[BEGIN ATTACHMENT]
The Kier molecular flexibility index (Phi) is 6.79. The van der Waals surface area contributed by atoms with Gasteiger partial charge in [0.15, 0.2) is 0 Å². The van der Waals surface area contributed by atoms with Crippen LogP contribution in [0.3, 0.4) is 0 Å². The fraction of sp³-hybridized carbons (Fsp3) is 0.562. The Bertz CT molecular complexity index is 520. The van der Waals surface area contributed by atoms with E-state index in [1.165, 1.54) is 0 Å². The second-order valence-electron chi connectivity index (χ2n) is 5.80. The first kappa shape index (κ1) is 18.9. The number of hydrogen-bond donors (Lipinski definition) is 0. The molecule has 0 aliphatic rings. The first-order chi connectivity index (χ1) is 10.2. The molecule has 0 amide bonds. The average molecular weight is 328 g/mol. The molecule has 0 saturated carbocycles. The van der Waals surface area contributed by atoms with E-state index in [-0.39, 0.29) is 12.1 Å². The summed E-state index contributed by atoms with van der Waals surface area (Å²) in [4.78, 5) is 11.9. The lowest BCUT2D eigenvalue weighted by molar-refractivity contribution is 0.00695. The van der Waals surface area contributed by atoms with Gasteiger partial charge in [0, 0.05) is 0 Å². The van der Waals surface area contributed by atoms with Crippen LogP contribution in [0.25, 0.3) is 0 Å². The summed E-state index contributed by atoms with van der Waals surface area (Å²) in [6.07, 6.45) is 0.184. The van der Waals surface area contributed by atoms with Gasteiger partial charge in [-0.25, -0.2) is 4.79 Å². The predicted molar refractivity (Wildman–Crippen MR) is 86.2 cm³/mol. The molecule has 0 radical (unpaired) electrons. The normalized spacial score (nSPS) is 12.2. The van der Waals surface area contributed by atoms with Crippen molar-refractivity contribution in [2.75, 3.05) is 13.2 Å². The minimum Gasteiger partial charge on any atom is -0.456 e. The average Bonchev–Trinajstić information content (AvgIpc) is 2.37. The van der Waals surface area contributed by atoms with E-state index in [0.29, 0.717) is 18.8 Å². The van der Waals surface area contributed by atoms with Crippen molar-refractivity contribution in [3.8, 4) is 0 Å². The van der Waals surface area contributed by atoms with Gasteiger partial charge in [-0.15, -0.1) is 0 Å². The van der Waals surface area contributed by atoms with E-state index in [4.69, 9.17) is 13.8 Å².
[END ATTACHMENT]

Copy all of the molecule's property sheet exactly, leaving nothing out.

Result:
The Kier molecular flexibility index (Phi) is 6.79. The van der Waals surface area contributed by atoms with Gasteiger partial charge in [0.15, 0.2) is 0 Å². The van der Waals surface area contributed by atoms with Crippen LogP contribution in [0.3, 0.4) is 0 Å². The fraction of sp³-hybridized carbons (Fsp3) is 0.562. The Bertz CT molecular complexity index is 520. The van der Waals surface area contributed by atoms with E-state index in [1.165, 1.54) is 0 Å². The second-order valence-electron chi connectivity index (χ2n) is 5.80. The first kappa shape index (κ1) is 18.9. The number of hydrogen-bond donors (Lipinski definition) is 0. The molecule has 0 aliphatic rings. The first-order chi connectivity index (χ1) is 10.2. The molecule has 0 amide bonds. The average molecular weight is 328 g/mol. The molecule has 0 saturated carbocycles. The van der Waals surface area contributed by atoms with E-state index in [-0.39, 0.29) is 12.1 Å². The summed E-state index contributed by atoms with van der Waals surface area (Å²) in [4.78, 5) is 11.9. The lowest BCUT2D eigenvalue weighted by molar-refractivity contribution is 0.00695. The van der Waals surface area contributed by atoms with Gasteiger partial charge in [0, 0.05) is 0 Å². The van der Waals surface area contributed by atoms with Crippen LogP contribution in [0.25, 0.3) is 0 Å². The summed E-state index contributed by atoms with van der Waals surface area (Å²) in [6.07, 6.45) is 0.184. The van der Waals surface area contributed by atoms with Gasteiger partial charge in [-0.25, -0.2) is 4.79 Å². The predicted molar refractivity (Wildman–Crippen MR) is 86.2 cm³/mol. The molecule has 0 radical (unpaired) electrons. The normalized spacial score (nSPS) is 12.2. The van der Waals surface area contributed by atoms with Crippen molar-refractivity contribution in [2.75, 3.05) is 13.2 Å². The minimum Gasteiger partial charge on any atom is -0.456 e. The average Bonchev–Trinajstić information content (AvgIpc) is 2.37. The van der Waals surface area contributed by atoms with E-state index in [0.29, 0.717) is 18.8 Å². The van der Waals surface area contributed by atoms with Crippen molar-refractivity contribution in [3.8, 4) is 0 Å². The van der Waals surface area contributed by atoms with Gasteiger partial charge in [-0.15, -0.1) is 0 Å². The van der Waals surface area contributed by atoms with E-state index in [4.69, 9.17) is 13.8 Å².